If your portfolio lacks yield and you’re ready to do something about it, then you’ve come to the right place.
Bank of Nova Scotia
Bank of Nova Scotia is the third-largest bank in Canada and one of the 50 largest banks in the world with about $907 billion in total assets as of July 31, 2016. It provides a wide range of financial products and services, including personal and commercial banking, wealth management and private banking, corporate and investment banking, and capital markets, to approximately 23 million customers in North America, Latin America, Central America, the Caribbean, and parts of Asia.
It currently pays a quarterly dividend of $0.74 per share, representing $2.96 per share on an annualized basis, which gives its stock a bountiful 4.2% yield at today’s levels.
As savvy investors, we know we must always confirm the safety of a stock’s yield before investing, and this is very easy to do with Bank of Nova Scotia by checking its earnings. In its nine-month period ended on July 31, its adjusted net earnings totaled $5.64 billion ($4.43 per share), and its dividend payments totaled just $2.58 billion ($2.14 per share), resulting in a 45.7% payout ratio, which is within its target range of 40-50%.
Not only does Bank of Nova Scotia sport a high and safe yield, but it also offers dividend growth. It has raised its dividend in 49 of the last 51 years with an active streak of six consecutive years of increases (including fiscal 2016).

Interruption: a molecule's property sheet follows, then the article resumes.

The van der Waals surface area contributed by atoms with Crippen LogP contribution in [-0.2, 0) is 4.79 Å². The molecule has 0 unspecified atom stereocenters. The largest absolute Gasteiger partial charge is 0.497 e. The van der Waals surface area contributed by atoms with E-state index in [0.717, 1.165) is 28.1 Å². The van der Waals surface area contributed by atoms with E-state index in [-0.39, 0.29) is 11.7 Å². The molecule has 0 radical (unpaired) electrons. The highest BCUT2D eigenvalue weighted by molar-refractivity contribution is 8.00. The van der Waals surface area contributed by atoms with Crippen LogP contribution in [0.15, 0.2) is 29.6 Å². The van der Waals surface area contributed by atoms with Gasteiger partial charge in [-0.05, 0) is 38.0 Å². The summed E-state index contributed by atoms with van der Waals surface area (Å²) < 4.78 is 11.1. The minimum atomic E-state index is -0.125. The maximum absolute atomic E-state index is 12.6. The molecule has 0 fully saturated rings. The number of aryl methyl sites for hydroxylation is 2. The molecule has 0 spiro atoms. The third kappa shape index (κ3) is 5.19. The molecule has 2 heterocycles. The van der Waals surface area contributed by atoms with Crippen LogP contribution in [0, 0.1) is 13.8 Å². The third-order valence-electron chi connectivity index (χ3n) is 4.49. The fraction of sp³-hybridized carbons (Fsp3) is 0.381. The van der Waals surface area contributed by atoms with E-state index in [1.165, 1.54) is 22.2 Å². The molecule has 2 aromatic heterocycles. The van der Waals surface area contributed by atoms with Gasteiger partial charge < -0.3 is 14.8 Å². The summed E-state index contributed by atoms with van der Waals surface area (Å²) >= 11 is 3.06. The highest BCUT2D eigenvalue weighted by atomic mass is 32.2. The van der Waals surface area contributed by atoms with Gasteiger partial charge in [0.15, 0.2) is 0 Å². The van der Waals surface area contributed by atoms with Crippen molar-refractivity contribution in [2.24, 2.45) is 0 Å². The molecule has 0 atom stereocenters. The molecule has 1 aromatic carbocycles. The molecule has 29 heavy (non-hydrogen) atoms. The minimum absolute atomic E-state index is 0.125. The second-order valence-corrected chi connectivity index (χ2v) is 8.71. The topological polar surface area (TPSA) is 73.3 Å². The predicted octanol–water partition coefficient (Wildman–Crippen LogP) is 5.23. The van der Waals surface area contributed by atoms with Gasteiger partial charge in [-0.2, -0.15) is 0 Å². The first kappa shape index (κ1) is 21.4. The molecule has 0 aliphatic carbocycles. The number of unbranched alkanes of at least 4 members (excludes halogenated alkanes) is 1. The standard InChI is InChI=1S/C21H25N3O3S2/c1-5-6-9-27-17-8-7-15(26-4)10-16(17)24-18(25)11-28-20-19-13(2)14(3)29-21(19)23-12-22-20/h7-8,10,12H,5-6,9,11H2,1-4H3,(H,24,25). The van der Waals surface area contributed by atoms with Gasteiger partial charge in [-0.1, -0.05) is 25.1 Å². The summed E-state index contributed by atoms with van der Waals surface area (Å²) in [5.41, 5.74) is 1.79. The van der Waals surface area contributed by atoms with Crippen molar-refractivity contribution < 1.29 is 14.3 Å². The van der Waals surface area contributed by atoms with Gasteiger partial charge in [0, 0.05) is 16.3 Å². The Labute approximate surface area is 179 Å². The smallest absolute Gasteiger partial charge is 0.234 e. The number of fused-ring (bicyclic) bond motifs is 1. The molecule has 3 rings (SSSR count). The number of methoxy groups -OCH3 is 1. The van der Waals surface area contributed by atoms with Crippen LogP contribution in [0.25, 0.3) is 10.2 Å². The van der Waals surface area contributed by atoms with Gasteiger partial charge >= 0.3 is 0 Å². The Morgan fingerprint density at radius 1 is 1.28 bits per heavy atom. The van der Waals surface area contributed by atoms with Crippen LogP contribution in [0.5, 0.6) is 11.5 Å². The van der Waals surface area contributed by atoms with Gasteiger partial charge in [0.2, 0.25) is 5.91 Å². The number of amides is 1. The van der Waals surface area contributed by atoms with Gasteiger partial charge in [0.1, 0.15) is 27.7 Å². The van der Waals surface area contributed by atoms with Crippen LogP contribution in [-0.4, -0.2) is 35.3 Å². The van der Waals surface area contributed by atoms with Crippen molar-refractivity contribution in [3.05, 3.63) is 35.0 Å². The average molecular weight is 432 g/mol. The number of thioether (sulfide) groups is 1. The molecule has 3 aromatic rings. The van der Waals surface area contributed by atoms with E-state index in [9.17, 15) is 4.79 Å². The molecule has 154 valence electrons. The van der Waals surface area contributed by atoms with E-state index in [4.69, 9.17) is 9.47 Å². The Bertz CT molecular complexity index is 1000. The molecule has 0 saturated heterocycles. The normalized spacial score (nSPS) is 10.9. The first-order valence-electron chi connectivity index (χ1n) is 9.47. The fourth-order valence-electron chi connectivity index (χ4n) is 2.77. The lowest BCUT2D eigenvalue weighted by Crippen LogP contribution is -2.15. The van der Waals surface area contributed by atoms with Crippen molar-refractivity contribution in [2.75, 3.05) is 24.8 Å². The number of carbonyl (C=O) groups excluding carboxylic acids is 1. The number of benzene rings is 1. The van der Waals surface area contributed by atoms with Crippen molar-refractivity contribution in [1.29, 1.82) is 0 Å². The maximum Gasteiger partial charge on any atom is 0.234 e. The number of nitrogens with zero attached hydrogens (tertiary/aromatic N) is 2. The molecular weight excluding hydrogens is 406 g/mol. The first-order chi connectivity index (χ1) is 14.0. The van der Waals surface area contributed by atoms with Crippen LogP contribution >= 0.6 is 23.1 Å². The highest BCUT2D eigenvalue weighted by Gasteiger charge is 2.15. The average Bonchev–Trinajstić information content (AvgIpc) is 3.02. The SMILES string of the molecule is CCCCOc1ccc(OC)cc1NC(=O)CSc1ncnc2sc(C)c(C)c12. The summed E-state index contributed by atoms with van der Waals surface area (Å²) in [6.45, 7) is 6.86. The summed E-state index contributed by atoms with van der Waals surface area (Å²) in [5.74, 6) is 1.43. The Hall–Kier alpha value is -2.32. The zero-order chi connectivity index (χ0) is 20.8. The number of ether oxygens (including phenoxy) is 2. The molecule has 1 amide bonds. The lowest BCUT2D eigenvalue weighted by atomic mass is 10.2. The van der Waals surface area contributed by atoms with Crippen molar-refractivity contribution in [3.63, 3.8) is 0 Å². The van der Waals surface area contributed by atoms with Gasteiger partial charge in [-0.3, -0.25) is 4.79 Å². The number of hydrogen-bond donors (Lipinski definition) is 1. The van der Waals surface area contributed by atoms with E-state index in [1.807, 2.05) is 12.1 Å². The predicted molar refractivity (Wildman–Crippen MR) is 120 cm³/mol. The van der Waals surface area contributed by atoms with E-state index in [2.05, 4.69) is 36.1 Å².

As mentioned previously, Bank of Nova Scotia has a target payout range of 40-50% of its net earnings, so I think its consistently strong growth, including its compound annual growth rate of about 6% from 2005 to 2015 and its 5% year-over-year increase to an adjusted $4.43 per share in the first nine months of fiscal 2016, will allow its streak of annual dividend increases to continue for another six years at least.
Rogers Sugar Inc.
Rogers is the largest refined sugar producer in Canada with an annual nominal production capacity of approximately one million metric tonnes and total sales volume of approximately 600,000-700,000 metric tonnes per year. It has facilities across Canada that produce a wide variety of products under the Lantic and Rogers brand names.
It currently pays a quarterly dividend of $0.09 per share, representing $0.36 per share on an annualized basis, which gives its stock a very high 5.4% yield.
It’s very easy to confirm the safety of Rogers’s 5.4% yield when you look at its cash flow. In its nine-month period ended on July 2, its free cash flow totaled $30.39 million, and its dividend payments totaled just $25.35 million, resulting in a sound 83.4% payout ratio.
Rogers is also a very reliable dividend payer. It has maintained its current annual dividend rate since fiscal 2013, and I think its strong generation of free cash flow, including $37.77 million in fiscal 2015 and $30.39 million in the first nine months of fiscal 2016, and its reduced payout ratio, including 83.4% in the first nine months of fiscal 2016 compared with 89.6% in fiscal 2015, will allow it to continue to do so for the next decade at least.
Is one a better buy than the other?
Both Bank of Nova Scotia and Rogers Sugar are great picks for dividend investors. However, if I had to choose just one, I would go with Bank of Nova Scotia because it has a proven track record of dividend growth to go along with its high yield.